Sitting in his house in a northern district of Rio de Janeiro, Carlos Latuff watches televised news reports on the continuing uprisings that have taken North Africa and the Arab world by storm. As he watches the grassroots revolutionaries of the Arab Spring trumpet their accusations and project their values with wild looks in their eyes, he notices a cartoon he drew in his room the previous morning. It is bobbing up and down amongst a turbulent sea of civilians over 9000 kilometres away, yet he remains unperturbed. Anti-capitalist, anti-establishment, staunchly pro-Palestine and an intrepid political cartoonist, Carlos Latuff is an ‘artivist’ born in the digital era, an employer of the web as a “theatre for virtual guerilla tactics.” He has been sharing his work via the World Wide Web since 1996, almost straight after he first encountered the internet. He was looking to send his work as a tool for protest to people involved in the Zapatista movement 15 years ago, and realised the power of the internet as a vehicle for solidarity. Since then, Latuff has gone on to be a stalwart example of what has come to be known as ‘cyber-utopia.’
During our interview he is keen to get across that what he does is definitely not for “professional purposes.” He explains that even if he wanted it to be, it couldn’t be, because no mainstream media would ever publish his highly provocative images. For money he draws pictures for leftist trade-union publications in Brazil. Latuff’s works focus heavily on the issues of dictatorship and oppression and he tells me that he sees his work as “a means of describing what Michael Moore referred to as the ‘Awful Truth.’” He is an advocate for those who want to condemn the actions of authorities but are not in a position to do so. His works are potent enough for him to have become a minor celebrity in Cairo, be blacklisted from Israel, and arrested three times in Brazil. I ask him whether he ever fears for his wellbeing, and his response is at once nonchalant and heroic: “Yeah, I mean maybe I could get shot, but really, I do not care. The important thing to remember is this: they can kill me but they cannot kill my art.” Latuff’s work is public property. I see on many platforms that he uses, notably Twitter, that he urges the viewer to download whatever they like and use it however they please [in their fight for democracy]. On one he writes “Make these cartoons to reach people with no access to internet.”
There has been an abundance of dialogue in recent months about the role that social media has played in protests the world over. Opinions have differed wildly. Following the London riots, David Cameron suggested social media bans for ‘potential rioters’ whilst revered author and journalist Malcolm Gladwell told the world that the grievances that push people to the streets are far more important than any tool used to ‘organise’ protest. Both suggestions were met with significant public alarm. The media has been rife with buzz terms such as the “Twitter Revolution” and “Digital Democracy” as people refer to demonstrations coordinated in Egypt, Tunisia, Lebanon, Israel, Morocco, Moldova, Greece and beyond, and it is unarguable that both Twitter and Facebook were fundamental facilitators of the London riots. But this is precisely the point: social media is a facilitator rather than an instigator of revolution. Even internet tycoon Mark Zuckerberg agrees: “It would be extremely arrogant for any specific technology company to claim any meaningful role....The thing that was both necessary and sufficient was a population of people who felt very strongly that change needed to happen." (e-G8 Summit, Paris, May 2011)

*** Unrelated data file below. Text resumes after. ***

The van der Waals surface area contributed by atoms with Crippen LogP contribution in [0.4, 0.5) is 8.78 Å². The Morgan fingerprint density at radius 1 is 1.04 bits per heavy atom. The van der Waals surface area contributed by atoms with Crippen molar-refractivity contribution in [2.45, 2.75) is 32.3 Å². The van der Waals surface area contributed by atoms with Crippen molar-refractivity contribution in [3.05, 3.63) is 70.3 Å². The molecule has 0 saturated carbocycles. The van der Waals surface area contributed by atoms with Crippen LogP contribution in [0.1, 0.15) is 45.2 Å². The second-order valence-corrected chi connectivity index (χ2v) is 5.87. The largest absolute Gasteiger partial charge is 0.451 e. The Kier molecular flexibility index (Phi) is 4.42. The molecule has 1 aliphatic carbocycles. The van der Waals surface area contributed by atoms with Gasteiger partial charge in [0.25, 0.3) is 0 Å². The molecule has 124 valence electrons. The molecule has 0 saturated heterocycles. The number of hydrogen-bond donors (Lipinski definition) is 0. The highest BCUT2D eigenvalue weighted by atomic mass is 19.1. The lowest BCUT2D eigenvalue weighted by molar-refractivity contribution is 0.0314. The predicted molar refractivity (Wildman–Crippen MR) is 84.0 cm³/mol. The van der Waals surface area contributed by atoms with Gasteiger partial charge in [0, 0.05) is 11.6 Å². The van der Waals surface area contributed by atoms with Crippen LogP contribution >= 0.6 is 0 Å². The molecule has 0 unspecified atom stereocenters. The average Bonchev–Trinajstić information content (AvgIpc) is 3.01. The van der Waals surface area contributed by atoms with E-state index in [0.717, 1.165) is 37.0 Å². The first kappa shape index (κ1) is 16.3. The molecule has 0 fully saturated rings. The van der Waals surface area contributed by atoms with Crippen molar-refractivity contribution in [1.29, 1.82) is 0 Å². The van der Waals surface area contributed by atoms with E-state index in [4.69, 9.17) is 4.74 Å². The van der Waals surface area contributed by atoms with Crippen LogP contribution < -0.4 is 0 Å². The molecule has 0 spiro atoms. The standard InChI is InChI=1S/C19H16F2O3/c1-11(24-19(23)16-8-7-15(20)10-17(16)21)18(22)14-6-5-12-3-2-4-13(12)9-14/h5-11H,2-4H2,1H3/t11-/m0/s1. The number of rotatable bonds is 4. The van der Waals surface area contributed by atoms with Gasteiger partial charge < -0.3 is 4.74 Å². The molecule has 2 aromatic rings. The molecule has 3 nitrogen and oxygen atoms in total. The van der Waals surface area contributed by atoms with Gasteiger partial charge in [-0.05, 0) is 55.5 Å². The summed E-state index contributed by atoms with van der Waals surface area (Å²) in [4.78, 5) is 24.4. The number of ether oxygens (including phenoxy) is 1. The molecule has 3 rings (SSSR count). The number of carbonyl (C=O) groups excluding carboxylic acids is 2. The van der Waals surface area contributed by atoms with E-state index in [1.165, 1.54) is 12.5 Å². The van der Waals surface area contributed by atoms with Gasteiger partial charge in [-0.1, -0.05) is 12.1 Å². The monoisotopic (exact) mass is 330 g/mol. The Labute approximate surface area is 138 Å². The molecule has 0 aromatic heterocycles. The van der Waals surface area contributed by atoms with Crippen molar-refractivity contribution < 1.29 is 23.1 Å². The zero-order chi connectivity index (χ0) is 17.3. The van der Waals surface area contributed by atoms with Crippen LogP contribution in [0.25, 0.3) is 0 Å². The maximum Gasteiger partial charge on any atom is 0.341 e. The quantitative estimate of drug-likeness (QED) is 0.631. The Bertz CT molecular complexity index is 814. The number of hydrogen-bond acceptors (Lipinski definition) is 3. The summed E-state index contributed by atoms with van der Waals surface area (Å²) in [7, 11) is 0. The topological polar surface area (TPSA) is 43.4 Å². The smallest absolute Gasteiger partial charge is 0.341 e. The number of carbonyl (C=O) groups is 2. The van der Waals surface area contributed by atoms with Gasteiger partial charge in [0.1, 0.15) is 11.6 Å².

Numerous suggestions have been put forward as to why social media cannot succeed in genuinely tackling global political issues. Amongst them is the obvious problem of omitting the less tech-savvy (including entire generations) from attempts at social change that inevitably involve them. Proven too is the notion that successful movements require charismatic leaders and genuine human interaction rather than just virtual revolutionary figures that encourage armchair activists. Ethan Zuckerman, Director of the Centre for Civic Media (inventors of new technologies that support and foster civic media and political action, and fill the information needs of communities) pointed out that not even the globalising phenomenon of the internet can fully remove linguistic and cultural barriers to international communication and political action.
Carlos Latuff however, is an exception to this latter rationale, as the essence of his work is its ability to transcend language and culture, and to communicate with us all. Of course this means that he has also earned himself critics and in some cases, adversaries. He has been accused of anti-semitism, which he strongly denies, and has also caused unhappiness amongst some Egyptians who would prefer to see brave native cartoonists garnering similar support. Despite these issues, you can still see people in Tahrir Square brandishing his cartoons, Palestinian refugees in Lebanon wearing keyrings of his images, and shops in Jerusalem selling t-shirts printed with his work. He has been described as the “unlikely star of the Arab Spring”, but now that I think about it, it’s not all that unlikely.